A Consolidated Industry.
I very much enjoyed [Dick Kaser's] "Thoughts on a Consolidated Industry" article [Information Today, February 2007]. It addresses something I've been concerned about for many years. Decades ago, when I was head of systems at the Defense Logistics Agency (DLA), I would often end briefings by reminding all to remember our raison d'etre, namely to meet the needs of our users (customers) as opposed to [doing] something we thought [met] their needs. One of the first decisions I made when I went to DTIC made the systems people mad because I assigned the leadership of the office automation project to the administrative staff because they better understood the needs.
Consolidation of the industry, as you point out, can lead to the distancing from understanding the needs of the using communities. Again, [this is] from my history. When I was in charge of buying computers for DLA, I had some representatives from a computer company visit me. They were from a unit whose responsibility was to purchase companies, whether computer oriented or not. Why? Because size matters to financial managers. One of my problems is that during a large portion of the '70s, '80s, and '90s (and even now), the Harvards and Whartons, etc. were producing MBAs schooled largely in financial management. Thus, profit and meeting the needs of the stockholders became the [principal] reason for being of many companies, not serving the customer and making a profit from this. To me, this is why there is far more innovation from smaller businesses than large ones. The distance from the customer widens with the size of the organization. This is, of course, mitigated somewhat when consolidation remains with companies like CSA that have been, and remain, grounded in meeting customer information needs.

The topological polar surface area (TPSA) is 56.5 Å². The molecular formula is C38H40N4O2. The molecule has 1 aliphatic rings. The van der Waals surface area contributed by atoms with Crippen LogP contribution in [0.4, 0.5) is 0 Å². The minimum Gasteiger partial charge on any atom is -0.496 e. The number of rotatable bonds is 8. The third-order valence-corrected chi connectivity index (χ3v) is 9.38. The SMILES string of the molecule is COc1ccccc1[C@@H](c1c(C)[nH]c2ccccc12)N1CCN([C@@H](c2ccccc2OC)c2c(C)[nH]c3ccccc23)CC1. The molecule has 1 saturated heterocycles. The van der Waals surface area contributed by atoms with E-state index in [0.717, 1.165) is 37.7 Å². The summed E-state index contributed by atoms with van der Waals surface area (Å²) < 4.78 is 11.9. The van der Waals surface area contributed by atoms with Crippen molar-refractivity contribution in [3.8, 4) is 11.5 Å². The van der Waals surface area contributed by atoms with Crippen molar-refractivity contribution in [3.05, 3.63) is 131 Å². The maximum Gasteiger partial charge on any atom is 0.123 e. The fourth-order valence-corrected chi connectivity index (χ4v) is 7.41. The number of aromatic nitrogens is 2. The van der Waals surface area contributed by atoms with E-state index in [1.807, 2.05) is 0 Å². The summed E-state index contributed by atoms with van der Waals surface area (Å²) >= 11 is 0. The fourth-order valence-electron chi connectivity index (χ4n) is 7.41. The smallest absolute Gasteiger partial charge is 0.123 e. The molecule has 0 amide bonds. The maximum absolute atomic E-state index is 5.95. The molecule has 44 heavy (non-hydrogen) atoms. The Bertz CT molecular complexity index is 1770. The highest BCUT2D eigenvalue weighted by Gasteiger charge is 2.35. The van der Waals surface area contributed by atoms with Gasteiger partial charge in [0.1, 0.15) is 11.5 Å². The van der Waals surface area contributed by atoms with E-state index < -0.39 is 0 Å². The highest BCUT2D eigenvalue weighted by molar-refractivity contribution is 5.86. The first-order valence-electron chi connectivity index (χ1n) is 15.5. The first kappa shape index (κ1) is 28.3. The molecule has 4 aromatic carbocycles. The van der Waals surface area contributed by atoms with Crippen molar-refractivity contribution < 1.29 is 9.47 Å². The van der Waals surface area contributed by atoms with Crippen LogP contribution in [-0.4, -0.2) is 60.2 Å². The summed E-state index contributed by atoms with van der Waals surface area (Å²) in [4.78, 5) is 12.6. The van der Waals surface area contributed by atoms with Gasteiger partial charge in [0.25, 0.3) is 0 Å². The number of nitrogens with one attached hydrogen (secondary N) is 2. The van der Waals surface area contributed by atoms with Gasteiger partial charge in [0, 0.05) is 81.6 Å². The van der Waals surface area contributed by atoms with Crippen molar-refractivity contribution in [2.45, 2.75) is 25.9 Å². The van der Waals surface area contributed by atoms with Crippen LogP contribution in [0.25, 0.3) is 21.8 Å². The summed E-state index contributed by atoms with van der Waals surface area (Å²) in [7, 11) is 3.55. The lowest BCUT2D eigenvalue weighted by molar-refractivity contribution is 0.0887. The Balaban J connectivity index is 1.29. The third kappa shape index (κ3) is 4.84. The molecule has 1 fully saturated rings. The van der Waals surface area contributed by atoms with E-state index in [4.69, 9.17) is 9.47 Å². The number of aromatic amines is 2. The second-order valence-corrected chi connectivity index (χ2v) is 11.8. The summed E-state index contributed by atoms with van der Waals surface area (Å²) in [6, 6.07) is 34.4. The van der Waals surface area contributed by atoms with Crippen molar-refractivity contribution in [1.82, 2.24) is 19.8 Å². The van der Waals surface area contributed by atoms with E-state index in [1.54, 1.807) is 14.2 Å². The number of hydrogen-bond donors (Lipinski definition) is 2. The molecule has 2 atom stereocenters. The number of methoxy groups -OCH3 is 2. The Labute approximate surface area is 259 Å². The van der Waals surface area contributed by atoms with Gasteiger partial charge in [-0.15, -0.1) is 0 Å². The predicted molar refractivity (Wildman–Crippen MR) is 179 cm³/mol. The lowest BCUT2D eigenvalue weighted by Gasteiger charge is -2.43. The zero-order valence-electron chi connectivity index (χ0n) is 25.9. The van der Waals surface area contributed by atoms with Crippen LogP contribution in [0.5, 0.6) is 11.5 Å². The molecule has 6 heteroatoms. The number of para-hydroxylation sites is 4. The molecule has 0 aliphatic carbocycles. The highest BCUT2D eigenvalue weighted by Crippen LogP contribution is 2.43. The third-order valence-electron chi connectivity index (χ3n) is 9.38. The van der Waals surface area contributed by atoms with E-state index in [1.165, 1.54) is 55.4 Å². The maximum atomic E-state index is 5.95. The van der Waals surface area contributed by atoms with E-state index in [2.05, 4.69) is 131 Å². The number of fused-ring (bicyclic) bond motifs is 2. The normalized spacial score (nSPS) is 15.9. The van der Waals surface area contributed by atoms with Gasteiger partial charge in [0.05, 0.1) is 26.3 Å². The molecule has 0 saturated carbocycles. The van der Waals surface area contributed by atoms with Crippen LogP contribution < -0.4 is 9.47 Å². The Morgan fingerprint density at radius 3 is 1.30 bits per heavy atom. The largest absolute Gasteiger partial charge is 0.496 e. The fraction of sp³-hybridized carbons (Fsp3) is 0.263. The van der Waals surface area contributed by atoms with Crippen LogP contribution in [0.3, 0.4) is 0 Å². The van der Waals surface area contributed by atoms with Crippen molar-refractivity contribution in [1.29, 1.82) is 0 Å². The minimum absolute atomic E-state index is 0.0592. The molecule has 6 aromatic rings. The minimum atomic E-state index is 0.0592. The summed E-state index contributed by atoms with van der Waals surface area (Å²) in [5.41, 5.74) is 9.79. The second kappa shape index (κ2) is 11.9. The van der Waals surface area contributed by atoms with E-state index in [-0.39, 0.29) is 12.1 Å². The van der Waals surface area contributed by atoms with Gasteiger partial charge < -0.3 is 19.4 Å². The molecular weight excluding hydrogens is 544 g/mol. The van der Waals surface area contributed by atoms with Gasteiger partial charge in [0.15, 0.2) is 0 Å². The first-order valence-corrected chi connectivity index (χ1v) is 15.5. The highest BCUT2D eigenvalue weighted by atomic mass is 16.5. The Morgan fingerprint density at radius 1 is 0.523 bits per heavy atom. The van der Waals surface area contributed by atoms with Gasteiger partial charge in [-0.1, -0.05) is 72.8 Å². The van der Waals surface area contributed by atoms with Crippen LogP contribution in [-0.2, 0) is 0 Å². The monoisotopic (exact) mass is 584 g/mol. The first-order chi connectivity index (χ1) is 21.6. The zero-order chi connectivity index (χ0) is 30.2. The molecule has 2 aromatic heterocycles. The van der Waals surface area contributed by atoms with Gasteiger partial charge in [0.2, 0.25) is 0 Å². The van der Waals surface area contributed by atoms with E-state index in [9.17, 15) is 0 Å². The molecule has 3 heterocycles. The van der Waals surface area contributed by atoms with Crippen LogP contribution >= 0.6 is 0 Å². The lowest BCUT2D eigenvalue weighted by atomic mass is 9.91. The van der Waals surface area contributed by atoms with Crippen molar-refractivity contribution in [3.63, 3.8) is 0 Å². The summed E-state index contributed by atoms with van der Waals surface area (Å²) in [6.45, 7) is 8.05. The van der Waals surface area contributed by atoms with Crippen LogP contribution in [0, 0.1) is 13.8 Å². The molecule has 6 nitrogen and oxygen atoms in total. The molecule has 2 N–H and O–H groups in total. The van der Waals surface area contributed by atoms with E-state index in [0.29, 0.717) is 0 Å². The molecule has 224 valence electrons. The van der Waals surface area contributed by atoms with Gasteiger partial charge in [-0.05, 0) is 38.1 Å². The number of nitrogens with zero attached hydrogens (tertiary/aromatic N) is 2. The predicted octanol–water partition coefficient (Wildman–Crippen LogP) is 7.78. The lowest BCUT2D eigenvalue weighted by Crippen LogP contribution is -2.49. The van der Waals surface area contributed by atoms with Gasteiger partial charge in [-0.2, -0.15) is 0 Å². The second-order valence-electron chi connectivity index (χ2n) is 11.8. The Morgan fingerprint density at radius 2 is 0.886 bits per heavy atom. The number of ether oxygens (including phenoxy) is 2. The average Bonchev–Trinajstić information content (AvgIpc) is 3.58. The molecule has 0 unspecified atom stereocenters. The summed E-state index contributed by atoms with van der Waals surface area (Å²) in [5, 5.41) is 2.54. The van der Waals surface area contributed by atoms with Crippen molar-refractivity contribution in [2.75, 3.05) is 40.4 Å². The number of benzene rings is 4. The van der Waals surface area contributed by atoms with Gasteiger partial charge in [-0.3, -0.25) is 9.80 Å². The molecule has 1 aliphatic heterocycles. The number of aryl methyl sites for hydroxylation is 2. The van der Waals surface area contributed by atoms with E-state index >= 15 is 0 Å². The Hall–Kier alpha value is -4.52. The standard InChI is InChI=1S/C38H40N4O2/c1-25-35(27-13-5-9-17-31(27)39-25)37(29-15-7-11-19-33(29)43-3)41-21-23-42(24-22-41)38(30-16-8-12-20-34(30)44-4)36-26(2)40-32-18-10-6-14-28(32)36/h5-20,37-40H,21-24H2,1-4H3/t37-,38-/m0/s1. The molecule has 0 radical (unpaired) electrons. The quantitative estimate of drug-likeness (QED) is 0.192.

Again, thanks for a wonderful article.
Formerly with DTIC--Defense
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